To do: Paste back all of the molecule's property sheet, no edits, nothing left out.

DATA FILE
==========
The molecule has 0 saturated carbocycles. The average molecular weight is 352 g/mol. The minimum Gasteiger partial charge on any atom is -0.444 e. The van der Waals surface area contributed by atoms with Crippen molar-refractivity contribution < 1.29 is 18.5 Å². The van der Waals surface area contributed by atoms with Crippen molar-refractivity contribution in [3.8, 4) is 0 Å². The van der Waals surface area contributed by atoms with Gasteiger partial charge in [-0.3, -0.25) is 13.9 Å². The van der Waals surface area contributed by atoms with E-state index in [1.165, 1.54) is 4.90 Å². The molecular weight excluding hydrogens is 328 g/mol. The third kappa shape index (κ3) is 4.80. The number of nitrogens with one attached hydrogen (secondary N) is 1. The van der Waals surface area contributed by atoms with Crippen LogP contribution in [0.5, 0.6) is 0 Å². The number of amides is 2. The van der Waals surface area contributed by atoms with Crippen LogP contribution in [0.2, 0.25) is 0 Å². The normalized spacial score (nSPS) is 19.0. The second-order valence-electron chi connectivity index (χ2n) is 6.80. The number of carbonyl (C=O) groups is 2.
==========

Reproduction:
The molecule has 0 saturated carbocycles. The average molecular weight is 352 g/mol. The minimum Gasteiger partial charge on any atom is -0.444 e. The van der Waals surface area contributed by atoms with Crippen molar-refractivity contribution < 1.29 is 18.5 Å². The van der Waals surface area contributed by atoms with Crippen molar-refractivity contribution in [3.8, 4) is 0 Å². The van der Waals surface area contributed by atoms with Gasteiger partial charge in [-0.3, -0.25) is 13.9 Å². The van der Waals surface area contributed by atoms with E-state index in [1.165, 1.54) is 4.90 Å². The molecular weight excluding hydrogens is 328 g/mol. The third kappa shape index (κ3) is 4.80. The number of nitrogens with one attached hydrogen (secondary N) is 1. The van der Waals surface area contributed by atoms with Crippen LogP contribution in [0.5, 0.6) is 0 Å². The number of amides is 2. The van der Waals surface area contributed by atoms with Crippen LogP contribution in [0.2, 0.25) is 0 Å². The normalized spacial score (nSPS) is 19.0. The second-order valence-electron chi connectivity index (χ2n) is 6.80. The number of carbonyl (C=O) groups is 2.